It is a narrow road with no turning spaces and currently, even the refuse trucks can't get down it to collect the bin bags. Cars are damaged on a regular basis and residents are used to having to go to the top of the road to collect deliveries.

The idea of adding a further 19 properties (most with two bedrooms) to this road is clearly daft - there was insufficient parking for the expected vehicles and the building was entirely out of keeping with the neighbourhood. There were objections from West Midlands Fire Service, who found problems getting an engine down there and other objections from the environmental services department and other elements of the council. Surprisingly, when the application came to committee the other week, it was approved, despite huge local objections.

Fortunately, the application submitted was only an outline, so the plans as such are irrelevant. The applicants will need to revise the plans and return for full approval within a few years. All that has been approved is that the site is suitable for residential development - which it is. A few years ago, someone did apply to build houses on the site and there were no local objections. NIMBYism isn't part of the issue, but this is an entirely unsuitably development plan and we'll continue to oppose it.

Development should be an important issue for the ward - we have too many flats appearing virtually overnight and far too many fast food restaurants are being granted permission without consideration of the impact that they have on the local community. I've lost count of the number of complaints that I've received over litter. Fortunately, we have a pro-active local community police officer who is happy to work alongside environmental services to stop litter louts and issue them fixed penalty notices. I know that they complain that he should be out there catching murderers and rapists, but he's doing a cracking job attacking an issue that causes people real anger.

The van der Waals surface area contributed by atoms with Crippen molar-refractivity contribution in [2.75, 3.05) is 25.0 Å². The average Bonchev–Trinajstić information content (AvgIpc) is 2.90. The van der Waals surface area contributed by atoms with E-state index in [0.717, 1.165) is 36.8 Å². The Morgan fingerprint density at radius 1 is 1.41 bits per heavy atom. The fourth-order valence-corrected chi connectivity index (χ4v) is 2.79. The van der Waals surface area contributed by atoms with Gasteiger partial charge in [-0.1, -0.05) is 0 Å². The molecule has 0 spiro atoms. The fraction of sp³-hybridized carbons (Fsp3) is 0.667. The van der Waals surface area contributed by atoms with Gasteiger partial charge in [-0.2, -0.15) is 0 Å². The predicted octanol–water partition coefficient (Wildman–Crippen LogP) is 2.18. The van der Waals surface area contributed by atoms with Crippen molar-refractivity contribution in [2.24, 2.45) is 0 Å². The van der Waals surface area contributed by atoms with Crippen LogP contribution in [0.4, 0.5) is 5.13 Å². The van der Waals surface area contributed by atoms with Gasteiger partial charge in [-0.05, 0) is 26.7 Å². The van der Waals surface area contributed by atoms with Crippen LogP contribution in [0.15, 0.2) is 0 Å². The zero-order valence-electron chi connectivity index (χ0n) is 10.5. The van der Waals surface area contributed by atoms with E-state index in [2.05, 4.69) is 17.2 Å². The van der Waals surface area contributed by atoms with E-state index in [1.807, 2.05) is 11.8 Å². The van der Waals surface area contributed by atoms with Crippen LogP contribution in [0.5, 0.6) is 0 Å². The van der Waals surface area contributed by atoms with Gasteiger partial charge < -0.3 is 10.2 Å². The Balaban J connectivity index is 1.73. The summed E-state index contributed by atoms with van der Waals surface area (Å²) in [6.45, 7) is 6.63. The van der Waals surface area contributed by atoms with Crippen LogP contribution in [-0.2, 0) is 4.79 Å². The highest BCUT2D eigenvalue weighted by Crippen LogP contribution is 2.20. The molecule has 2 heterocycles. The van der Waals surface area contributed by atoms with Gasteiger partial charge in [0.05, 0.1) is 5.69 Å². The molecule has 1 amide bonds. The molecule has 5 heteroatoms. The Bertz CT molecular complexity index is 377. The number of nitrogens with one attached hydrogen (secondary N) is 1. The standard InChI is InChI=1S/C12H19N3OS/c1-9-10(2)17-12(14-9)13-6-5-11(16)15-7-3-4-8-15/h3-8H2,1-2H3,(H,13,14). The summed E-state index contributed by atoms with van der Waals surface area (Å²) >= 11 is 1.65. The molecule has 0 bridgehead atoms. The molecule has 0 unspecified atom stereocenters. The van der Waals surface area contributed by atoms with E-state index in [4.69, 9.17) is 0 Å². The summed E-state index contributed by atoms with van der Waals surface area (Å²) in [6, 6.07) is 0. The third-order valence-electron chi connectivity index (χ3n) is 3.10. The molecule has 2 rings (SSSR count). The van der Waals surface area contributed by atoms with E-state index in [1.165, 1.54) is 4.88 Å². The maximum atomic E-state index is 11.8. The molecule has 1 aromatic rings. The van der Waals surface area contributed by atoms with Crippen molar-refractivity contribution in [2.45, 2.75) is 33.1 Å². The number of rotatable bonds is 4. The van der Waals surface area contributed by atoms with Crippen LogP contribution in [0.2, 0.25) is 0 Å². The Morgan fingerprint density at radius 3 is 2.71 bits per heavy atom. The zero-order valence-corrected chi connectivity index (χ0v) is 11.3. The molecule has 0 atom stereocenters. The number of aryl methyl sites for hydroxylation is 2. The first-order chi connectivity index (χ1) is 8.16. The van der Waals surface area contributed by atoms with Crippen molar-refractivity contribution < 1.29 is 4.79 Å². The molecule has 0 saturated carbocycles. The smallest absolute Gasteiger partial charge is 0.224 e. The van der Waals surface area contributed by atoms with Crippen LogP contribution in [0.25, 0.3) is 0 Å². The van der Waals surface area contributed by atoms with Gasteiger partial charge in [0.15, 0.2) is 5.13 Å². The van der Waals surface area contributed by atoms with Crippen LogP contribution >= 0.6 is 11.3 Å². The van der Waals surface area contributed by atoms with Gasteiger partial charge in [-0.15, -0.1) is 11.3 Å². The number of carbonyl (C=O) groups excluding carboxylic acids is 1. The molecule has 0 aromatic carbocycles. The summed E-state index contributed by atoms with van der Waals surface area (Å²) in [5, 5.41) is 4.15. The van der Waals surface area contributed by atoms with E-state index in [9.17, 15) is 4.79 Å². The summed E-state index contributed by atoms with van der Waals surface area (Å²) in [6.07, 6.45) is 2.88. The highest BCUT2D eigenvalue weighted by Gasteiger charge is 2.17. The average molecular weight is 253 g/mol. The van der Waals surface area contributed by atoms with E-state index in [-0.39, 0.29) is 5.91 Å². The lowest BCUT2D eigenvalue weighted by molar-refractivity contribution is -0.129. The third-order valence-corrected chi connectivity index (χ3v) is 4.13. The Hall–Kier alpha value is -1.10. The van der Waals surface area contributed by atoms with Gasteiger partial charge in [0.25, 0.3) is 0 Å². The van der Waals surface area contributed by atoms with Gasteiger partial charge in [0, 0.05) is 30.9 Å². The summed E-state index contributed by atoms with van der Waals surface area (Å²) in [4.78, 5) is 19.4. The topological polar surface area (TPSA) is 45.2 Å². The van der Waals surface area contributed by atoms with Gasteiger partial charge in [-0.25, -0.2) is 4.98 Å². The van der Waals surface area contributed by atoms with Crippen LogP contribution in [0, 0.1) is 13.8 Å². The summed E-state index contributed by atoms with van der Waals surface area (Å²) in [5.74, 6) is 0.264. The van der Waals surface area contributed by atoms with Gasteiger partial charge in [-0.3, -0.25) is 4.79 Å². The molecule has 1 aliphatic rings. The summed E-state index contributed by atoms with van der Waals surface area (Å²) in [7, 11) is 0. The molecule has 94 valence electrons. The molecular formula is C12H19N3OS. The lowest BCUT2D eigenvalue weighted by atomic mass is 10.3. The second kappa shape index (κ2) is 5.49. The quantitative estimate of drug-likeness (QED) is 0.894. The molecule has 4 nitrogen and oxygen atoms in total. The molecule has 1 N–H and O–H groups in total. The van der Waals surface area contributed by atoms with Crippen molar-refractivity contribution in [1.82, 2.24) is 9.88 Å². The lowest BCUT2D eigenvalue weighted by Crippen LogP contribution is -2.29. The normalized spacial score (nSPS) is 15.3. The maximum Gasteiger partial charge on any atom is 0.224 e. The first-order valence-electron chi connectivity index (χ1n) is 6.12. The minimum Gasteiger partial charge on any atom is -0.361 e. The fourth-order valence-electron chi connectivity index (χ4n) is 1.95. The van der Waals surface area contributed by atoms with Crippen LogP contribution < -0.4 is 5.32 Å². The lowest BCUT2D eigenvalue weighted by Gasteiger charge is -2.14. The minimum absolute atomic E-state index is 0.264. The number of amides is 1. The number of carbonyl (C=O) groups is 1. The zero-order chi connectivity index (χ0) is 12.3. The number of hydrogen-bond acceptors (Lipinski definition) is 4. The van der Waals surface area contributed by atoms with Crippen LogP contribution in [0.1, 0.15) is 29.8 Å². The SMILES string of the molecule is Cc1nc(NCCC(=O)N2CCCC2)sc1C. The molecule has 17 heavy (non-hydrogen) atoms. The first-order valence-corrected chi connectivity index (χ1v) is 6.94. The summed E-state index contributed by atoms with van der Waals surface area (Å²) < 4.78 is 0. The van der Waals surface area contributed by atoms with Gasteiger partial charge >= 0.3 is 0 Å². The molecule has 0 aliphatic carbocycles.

As far as development goes, it needs to be in keeping with the area and appropriate. If it isn't, I'll oppose it.

Tuesday, March 28, 2006

The picture shows a building in Acocks Green called 'The Churchill Club'.

The building is of local historical interest as it dates from the back end of the 19th century and has links to the Arts & Crafts movement. It has also now been locally listed as Grade A, to ensure that planners require sympathetic treatment (this isn't the same as the national listing scheme, unfortunately).

The building is ideally located and ripe for conversion for use as a community facility - something seriously lacking in Acocks Green. That hasn't stopped the City Council declaring it surplus to requirements and putting it up for sale, with the closing date set for the end of April.

There are plans afoot to try and raise the money required to refurbish the building and put it to good use, but it is likely that this will take more than a few weeks.

We're calling on the council to withdraw the property from sale and give the community a chance to develop proposals for the benefit of all.